- You cannot learn to dance sitting down. Stop watching from the sidelines and get in there and dance!
- In the beginning, don't worry about styling and grace. Nearly every dancer started out clumsy and three- footed. Concentrate on learning the steps first.
- Buy a pocket-sized notebook and keep a list of the dances your are learning. Identify each dance in some fashion: "fast, lots of turns," or "slow and waltzy."
- Bring a portable recording device with you to class and record the music. Listen to the recording during the week. It doesn't have to be high-fidelity: the idea is just to become familiar with the music.
- During the request dancing, ask for dances you know and like, or ones you want to learn.
- If you are not familiar with a dance that's being done, don't get in the line unless you have a 'guide' (a friend who knows the dance well). Otherwise, stand behind the line of dancers and follow the steps.
- If the person next to you is not your guide, do not try to follow that person. Instead, watch a dancer four or five dancers down the line, to the left or right. Don't try to copy anyone across the circle from you until you've gotten more practiced at it.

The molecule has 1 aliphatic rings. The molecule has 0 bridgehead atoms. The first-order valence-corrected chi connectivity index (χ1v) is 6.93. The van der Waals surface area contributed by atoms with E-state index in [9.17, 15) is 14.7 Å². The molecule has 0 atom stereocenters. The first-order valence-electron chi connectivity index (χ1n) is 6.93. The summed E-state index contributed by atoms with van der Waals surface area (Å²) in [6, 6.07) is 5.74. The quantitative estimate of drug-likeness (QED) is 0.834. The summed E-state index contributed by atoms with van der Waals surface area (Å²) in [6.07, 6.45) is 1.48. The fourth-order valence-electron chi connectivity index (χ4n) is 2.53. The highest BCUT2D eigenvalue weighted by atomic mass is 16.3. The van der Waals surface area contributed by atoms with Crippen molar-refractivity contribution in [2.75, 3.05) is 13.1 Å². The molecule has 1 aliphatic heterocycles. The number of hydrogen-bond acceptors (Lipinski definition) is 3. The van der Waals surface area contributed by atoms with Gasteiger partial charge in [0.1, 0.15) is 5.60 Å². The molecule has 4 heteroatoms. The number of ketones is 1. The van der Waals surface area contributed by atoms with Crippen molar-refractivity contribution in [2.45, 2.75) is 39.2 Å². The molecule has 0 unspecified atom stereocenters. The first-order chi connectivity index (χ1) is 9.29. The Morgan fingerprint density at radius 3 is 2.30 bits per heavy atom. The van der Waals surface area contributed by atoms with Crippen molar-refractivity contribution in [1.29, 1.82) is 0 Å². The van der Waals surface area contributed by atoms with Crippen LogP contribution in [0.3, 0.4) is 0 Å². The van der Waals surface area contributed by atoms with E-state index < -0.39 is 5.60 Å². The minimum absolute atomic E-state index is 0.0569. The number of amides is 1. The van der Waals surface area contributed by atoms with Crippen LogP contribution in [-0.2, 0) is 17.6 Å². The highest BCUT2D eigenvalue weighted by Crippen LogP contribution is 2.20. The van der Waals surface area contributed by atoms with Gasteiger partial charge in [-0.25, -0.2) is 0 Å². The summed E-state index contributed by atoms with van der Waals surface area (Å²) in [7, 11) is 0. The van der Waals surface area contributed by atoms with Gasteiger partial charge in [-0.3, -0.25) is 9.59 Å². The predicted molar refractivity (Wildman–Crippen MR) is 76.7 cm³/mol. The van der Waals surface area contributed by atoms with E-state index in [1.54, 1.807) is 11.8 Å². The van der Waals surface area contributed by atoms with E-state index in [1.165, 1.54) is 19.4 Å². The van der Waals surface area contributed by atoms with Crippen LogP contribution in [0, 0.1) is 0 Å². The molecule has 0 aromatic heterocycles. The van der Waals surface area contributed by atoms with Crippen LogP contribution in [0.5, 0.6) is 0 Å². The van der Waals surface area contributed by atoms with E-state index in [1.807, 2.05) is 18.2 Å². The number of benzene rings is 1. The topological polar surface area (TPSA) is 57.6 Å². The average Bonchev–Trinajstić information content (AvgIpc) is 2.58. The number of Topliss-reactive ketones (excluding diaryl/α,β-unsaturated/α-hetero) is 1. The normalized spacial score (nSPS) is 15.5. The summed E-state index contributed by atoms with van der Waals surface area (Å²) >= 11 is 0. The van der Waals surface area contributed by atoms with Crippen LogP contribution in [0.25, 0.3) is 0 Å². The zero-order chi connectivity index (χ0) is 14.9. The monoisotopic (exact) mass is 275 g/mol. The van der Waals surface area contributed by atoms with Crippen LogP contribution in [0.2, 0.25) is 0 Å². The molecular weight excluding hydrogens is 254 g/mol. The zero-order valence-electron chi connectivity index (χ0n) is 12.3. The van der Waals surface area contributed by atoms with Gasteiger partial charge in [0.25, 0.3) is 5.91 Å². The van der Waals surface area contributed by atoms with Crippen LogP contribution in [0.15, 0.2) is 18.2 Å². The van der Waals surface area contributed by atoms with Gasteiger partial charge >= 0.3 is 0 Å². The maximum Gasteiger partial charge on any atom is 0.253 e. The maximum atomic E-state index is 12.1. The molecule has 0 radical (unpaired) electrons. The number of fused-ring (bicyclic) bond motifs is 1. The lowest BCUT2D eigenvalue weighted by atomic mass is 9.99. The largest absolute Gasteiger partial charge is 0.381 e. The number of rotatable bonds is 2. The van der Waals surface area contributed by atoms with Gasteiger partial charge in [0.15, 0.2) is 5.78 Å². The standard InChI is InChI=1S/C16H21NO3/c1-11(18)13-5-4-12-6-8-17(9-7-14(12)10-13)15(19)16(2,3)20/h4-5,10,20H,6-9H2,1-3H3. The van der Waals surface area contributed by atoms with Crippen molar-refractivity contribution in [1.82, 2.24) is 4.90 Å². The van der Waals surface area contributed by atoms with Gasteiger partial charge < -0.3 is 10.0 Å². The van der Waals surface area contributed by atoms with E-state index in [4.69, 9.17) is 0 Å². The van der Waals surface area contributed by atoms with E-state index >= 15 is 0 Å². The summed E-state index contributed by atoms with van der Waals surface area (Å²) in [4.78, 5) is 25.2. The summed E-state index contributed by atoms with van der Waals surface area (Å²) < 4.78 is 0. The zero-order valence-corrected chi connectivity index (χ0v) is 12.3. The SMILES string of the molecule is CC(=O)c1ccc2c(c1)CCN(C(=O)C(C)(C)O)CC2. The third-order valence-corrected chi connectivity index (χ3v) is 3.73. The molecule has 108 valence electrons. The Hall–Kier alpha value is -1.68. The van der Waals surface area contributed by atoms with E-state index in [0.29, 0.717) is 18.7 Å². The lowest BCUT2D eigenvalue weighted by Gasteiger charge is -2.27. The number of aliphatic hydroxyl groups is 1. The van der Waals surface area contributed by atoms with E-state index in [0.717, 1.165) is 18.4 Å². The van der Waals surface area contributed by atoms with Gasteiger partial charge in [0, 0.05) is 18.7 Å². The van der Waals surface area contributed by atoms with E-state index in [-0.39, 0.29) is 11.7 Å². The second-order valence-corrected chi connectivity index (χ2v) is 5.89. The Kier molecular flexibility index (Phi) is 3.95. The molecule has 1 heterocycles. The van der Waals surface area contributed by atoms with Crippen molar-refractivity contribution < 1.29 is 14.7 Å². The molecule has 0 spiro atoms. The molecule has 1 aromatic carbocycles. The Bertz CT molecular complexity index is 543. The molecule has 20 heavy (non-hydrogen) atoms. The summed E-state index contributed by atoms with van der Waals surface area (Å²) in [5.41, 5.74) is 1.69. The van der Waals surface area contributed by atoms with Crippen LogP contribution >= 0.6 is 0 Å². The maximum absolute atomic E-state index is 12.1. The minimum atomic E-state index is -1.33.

- Use your head while you dance. As you learn a dance, try to identify the steps and say them to yourself ("grapevine... right Yemenite... turn left...").
- On partner dances, it is best to dance with someone who is more familiar with the dance than you are. Next best would be to dance with someone who is equally familiar. Don't sit out just because you don't have a partner. Stand off to one side and copy your part. (Sometimes a friendly dancer will notice you and offer to be your partner.)
- Relax. Smile. Contrary to what you may think, all eyes are not focused on you. Everyone on the floor is rooting for you because they have all been where you are.
- Be Patient. Fred Astaire wasn't all that great his first week either!
- Welcome to the folk dance family!
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